Where Does Space Start? Border Issue and Legal View

The subcommittee of the UNCOPUOS (United Nations Committee on the Peaceful Uses of Outer Space), which was formed by the UN, directly addressed the issue for the first time in its session in 1967.
Within UNCOPUOS, to date, many views have been discussed during the sessions and even it has been argued that it is unnecessary to set a limit. However, no result has yet been reached; it has even been proposed to remove the issue from the agenda of the Legal Subcommittee from time to time.
The point of debate here is the following: Every country has its own "airspace" and domination in this airspace is entirely in the hands of that country. Aircraft belonging to another country cannot violate this area. It is a matter of discussion how many kilometers this airspace continues up to. So, if an airplane that passes 10 km high violates the airspace, is a vehicle passing 100 km high also considered a violation?

In accordance with the spirit of the 60's, the most concrete and persistent suggestions were offered by the Soviet Union. According to these recommendations, a height of 100-110 km from the sea level should be determined as the boundary between the airspace and the space. In addition, within the scope of these suggestions, it was also argued that the right of space objects to "continue" (SHALL RETAIN) through the foreign countries at the altitude below the agreed border to reach orbit or return to earth.

In many respects, many scientists, lawyers, institutions, units and the state have been suggesting various views on different platforms for defining and limiting what space is and the boundary between space and space.

In addition to some altitudes to separate the airspace and space;
• The point at which the effect of gravity ends (the effect is not significant),
• The upper limit of the atmosphere or the various layers of the atmosphere,
• Limit accessible by effective control of the underlying state,
• The point where the artificial satellites in orbit are closest to the earth,
• “Von Karman line”,
• The point where the air resistance ends,
• Criteria such as the upper limit to which flight can be conducted have been proposed.

Particularly with the onset of the space age, the views addressing the issue are gathered under two main headings:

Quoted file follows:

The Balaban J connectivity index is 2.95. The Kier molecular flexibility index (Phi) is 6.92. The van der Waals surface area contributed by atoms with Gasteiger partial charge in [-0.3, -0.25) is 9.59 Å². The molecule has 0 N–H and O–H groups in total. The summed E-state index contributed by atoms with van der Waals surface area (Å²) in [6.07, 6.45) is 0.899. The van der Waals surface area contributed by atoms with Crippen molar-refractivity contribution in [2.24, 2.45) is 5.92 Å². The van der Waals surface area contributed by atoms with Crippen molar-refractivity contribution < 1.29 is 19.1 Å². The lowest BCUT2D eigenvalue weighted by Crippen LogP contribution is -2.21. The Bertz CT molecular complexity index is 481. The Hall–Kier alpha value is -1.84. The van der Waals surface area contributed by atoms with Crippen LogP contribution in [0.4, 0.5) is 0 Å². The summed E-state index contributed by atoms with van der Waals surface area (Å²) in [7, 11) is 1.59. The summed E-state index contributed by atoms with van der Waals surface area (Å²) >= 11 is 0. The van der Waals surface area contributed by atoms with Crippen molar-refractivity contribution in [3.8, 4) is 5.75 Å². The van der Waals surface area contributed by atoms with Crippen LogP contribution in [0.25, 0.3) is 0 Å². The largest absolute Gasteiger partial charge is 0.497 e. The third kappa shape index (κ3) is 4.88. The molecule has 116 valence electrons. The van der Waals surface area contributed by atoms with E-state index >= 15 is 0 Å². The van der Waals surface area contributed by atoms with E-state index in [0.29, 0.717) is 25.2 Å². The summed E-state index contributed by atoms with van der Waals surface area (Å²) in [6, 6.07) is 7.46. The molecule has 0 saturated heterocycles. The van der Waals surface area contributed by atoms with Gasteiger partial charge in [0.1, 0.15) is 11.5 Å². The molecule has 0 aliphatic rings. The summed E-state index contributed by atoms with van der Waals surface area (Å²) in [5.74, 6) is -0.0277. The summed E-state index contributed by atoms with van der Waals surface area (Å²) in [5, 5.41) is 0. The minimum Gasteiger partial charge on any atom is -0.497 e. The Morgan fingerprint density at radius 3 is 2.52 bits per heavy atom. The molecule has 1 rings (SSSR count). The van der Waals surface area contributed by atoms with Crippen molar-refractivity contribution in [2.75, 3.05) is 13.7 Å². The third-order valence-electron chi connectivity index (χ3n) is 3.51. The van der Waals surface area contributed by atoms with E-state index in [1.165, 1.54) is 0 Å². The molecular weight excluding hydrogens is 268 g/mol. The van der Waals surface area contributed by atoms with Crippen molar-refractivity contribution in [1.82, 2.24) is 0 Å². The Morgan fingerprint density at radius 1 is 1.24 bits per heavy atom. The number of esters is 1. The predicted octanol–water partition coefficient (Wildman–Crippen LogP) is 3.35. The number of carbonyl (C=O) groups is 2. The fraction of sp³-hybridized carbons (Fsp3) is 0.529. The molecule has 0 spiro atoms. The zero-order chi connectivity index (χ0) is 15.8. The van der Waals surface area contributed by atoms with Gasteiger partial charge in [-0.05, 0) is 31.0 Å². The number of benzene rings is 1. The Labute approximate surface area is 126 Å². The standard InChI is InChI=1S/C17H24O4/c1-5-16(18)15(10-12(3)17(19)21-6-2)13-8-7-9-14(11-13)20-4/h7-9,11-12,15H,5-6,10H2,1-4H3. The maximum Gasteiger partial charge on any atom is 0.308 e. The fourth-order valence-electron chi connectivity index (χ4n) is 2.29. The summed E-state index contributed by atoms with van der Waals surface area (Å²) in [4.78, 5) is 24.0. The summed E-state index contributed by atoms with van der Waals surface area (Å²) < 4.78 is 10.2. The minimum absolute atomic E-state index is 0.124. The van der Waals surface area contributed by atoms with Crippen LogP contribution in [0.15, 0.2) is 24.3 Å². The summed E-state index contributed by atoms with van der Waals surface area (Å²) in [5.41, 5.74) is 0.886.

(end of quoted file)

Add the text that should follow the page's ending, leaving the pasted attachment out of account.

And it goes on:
1. SAHACI (Spatialist; Territorialist) Approach
2. FUNCTIONALIST (Functionalist) Approach
It is a definite distinction between the airspace and the space within the framework of the argument defended in the field-based approach.
According to those who advocate the field-based approach, the determination of a precise boundary is necessary to clearly and clearly limit the areas in which air law and space law, which differ significantly from each other, can be applied, to define the upper limit of the sovereignty of states, to protect the security of the national airspace and to prevent conflicts between states.

According to the functionalist approach, it is not necessary to draw a precise boundary between the airspace and space, since space can only be organized on the basis of the qualities of activities and space objects.
Advocates of the functionalist approach say that a definite limit is drawn on this issue, it is not necessary and feasible, and it is likely that certain legal problems may arise.
Robert Goedhart, who has done one of the most comprehensive studies on the subject, stated that the following has been suggested against the determination of a definite boundary between airspace and space:

1) Due to the absence of the border, no major issue has arisen so far.
2) The restriction attempt may lead some states to make excessive national demands.
3) If the limit is detected too high, some space activities may be inhibited.
4) The detection of a low border will increase states' concerns about their interests, such as security.
5) Once a limit is set, it will become very difficult to change later.
6) A precise boundary can lead to disputes over whether space objects violate boundaries.

Today, the space boundary is approximately 100 km from the Earth's surface. The view that it should start above is becoming widespread. 100 km in Australia's legislation on space activities. The altitude altitude will be taken as reference for space, and the U.S. Federal Aviation Administration –FAA- is awarded the ASTRONOT badge for those attending flights above 50 miles (approx. 80 km.).


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